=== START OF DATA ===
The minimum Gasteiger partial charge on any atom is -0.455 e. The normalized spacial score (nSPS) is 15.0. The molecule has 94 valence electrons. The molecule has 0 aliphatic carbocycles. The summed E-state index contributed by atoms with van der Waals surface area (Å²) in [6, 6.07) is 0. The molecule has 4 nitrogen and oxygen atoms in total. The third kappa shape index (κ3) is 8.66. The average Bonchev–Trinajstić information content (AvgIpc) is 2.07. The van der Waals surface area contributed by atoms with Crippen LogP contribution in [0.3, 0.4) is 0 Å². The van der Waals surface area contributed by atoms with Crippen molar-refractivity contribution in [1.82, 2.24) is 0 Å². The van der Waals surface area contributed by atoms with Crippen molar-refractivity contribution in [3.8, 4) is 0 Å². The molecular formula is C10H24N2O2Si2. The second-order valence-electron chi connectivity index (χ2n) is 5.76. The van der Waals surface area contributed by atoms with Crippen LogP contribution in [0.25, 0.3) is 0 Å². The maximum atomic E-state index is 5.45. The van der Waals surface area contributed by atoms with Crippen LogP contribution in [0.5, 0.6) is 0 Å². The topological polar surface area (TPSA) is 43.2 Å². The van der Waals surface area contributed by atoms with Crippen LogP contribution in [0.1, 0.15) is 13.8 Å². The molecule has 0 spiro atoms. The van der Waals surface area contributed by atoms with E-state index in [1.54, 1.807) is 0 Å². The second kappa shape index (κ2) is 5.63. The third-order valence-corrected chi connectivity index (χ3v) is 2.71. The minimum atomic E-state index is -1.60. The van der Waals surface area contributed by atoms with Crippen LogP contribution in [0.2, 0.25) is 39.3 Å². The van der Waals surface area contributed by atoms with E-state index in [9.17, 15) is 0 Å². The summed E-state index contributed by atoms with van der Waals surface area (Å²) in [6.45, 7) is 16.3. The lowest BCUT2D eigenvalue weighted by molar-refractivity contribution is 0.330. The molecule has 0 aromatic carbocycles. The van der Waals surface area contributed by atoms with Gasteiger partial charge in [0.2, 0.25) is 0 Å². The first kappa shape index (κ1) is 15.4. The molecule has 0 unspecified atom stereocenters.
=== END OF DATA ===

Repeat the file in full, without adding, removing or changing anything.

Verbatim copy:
The minimum Gasteiger partial charge on any atom is -0.455 e. The normalized spacial score (nSPS) is 15.0. The molecule has 94 valence electrons. The molecule has 0 aliphatic carbocycles. The summed E-state index contributed by atoms with van der Waals surface area (Å²) in [6, 6.07) is 0. The molecule has 4 nitrogen and oxygen atoms in total. The third kappa shape index (κ3) is 8.66. The average Bonchev–Trinajstić information content (AvgIpc) is 2.07. The van der Waals surface area contributed by atoms with Crippen LogP contribution in [0.3, 0.4) is 0 Å². The van der Waals surface area contributed by atoms with Crippen molar-refractivity contribution in [1.82, 2.24) is 0 Å². The van der Waals surface area contributed by atoms with Crippen molar-refractivity contribution in [3.8, 4) is 0 Å². The molecular formula is C10H24N2O2Si2. The second-order valence-electron chi connectivity index (χ2n) is 5.76. The van der Waals surface area contributed by atoms with Crippen LogP contribution in [0.25, 0.3) is 0 Å². The maximum atomic E-state index is 5.45. The van der Waals surface area contributed by atoms with Crippen LogP contribution in [0.5, 0.6) is 0 Å². The topological polar surface area (TPSA) is 43.2 Å². The van der Waals surface area contributed by atoms with Crippen LogP contribution in [0.1, 0.15) is 13.8 Å². The molecule has 0 spiro atoms. The van der Waals surface area contributed by atoms with E-state index in [1.54, 1.807) is 0 Å². The second kappa shape index (κ2) is 5.63. The third-order valence-corrected chi connectivity index (χ3v) is 2.71. The minimum atomic E-state index is -1.60. The van der Waals surface area contributed by atoms with Crippen LogP contribution in [0.2, 0.25) is 39.3 Å². The van der Waals surface area contributed by atoms with E-state index in [9.17, 15) is 0 Å². The summed E-state index contributed by atoms with van der Waals surface area (Å²) in [6.45, 7) is 16.3. The lowest BCUT2D eigenvalue weighted by molar-refractivity contribution is 0.330. The molecule has 0 aromatic carbocycles. The van der Waals surface area contributed by atoms with Gasteiger partial charge in [0.2, 0.25) is 0 Å². The first kappa shape index (κ1) is 15.4. The molecule has 0 unspecified atom stereocenters.